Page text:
Hypocritical Hyperbole

The Abomination of Obama's Nation

Doing it right (A quick note on historical fiction and not failing miserably) December 26, 2011

So I’m reading Marion Zimmer Bradley’s “Mists of Avalon” and I was struck by something very early on in this book. It doesn’t suck. (Editor’s note: I’m now 40% in and it’s still doing alright). The story is yet another telling of the King Arthur Legend, because there totally aren’t enough of those. The differentiating feature of this one is that it’s told through the eyes of the female characters in the legend. I don’t think I’ve ever read a version that did this so I was interested. The thing I didn’t know is if Marion Zimmer Bradley would be any better at dealing with historical sexism in her fictional book than anyone else did. You would think that someone focusing on having female leads would be better, but anyone who reads a lot of books absolutely knows that books with female leads can be just as sexist themselves.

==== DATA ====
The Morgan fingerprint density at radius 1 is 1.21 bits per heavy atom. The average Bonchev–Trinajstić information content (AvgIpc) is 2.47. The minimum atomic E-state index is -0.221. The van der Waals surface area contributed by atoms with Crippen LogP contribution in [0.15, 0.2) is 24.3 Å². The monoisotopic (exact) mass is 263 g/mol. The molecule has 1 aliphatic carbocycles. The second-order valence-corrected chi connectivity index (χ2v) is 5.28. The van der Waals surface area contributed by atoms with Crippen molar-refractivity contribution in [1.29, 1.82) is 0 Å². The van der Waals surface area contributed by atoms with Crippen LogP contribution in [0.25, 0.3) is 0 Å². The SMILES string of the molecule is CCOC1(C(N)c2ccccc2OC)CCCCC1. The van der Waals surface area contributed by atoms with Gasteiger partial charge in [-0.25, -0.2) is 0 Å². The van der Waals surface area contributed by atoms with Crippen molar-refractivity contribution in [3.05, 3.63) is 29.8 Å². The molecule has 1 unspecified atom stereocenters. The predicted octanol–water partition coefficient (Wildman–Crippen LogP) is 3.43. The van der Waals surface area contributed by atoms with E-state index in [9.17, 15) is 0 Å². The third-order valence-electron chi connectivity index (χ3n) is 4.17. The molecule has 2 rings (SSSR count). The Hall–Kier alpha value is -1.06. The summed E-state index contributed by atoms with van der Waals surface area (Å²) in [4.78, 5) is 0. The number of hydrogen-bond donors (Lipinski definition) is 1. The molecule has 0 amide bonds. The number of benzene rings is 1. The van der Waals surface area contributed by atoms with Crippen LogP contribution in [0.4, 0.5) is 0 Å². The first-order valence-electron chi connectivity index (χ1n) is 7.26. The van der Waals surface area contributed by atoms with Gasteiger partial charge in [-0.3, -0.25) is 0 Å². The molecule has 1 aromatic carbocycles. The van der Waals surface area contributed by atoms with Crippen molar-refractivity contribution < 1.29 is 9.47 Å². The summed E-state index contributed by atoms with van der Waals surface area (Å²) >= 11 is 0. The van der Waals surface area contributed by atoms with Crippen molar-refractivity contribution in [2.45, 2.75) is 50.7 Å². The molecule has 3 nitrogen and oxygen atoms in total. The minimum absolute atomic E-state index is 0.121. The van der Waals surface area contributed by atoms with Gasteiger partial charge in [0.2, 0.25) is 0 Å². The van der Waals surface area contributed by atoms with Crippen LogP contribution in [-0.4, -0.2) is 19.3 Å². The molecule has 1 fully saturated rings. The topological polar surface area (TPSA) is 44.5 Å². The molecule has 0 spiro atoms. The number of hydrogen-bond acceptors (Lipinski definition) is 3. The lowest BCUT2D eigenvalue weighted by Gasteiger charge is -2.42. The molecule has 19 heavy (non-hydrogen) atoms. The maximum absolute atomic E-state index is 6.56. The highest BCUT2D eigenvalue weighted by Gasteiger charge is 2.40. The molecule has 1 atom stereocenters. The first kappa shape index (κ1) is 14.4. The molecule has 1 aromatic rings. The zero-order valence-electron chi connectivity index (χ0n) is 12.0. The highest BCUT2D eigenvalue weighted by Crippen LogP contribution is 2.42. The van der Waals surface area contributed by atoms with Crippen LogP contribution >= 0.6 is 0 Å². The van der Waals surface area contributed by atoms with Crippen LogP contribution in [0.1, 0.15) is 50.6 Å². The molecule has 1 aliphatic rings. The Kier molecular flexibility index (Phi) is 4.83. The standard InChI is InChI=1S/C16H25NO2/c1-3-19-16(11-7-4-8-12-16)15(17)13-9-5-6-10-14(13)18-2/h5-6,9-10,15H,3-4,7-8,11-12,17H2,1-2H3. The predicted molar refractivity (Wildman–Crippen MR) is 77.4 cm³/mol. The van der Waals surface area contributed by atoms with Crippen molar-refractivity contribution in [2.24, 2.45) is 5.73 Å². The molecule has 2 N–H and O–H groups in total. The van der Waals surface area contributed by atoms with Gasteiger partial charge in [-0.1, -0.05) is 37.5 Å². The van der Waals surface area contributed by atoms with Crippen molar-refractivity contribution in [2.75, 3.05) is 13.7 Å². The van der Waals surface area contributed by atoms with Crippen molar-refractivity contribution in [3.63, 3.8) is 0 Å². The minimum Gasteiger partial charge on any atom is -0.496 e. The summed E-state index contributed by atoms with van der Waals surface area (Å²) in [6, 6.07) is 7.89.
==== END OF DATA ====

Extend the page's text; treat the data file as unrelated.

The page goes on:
Turns out, this book is pretty good. It firmly establishes itself in British History, and manages to show that , yes, this society was fucked up. Not good at all. What this doesn’t do is indulge in that stupidity. It’s not perfect (it has awesome cliches being held by characters like having a “monthly curse.”), but it’s better. So much better than some other books I’ve been reading lately. I really enjoy it. Basically what it does is look at the society of the time and works within it to tell the story without bowing down completely to it. Characters rebuke a lot of the sexist notions during their inner monologues. When some characters speak in private they openly mock societal positions for women. Some characters openly rebel against societal constraints against them.  Some characters go along with it and defend the patriarchy (just as a lot of people defend it now) and some people move along and just don’t question how things are.  It works for me. It’s just not terrible. It’s amazing how much easier sections of this book are to read than other books set in similar time frames, and mostly all just because I’m not pissed off at lazy writing.

Like I said, I’m just a quarter of the way though, but it’s just enjoyable to read a book without having to read hundreds of pages of “well, you know how women are. They just can’t help themselves but to be womens. lawl”


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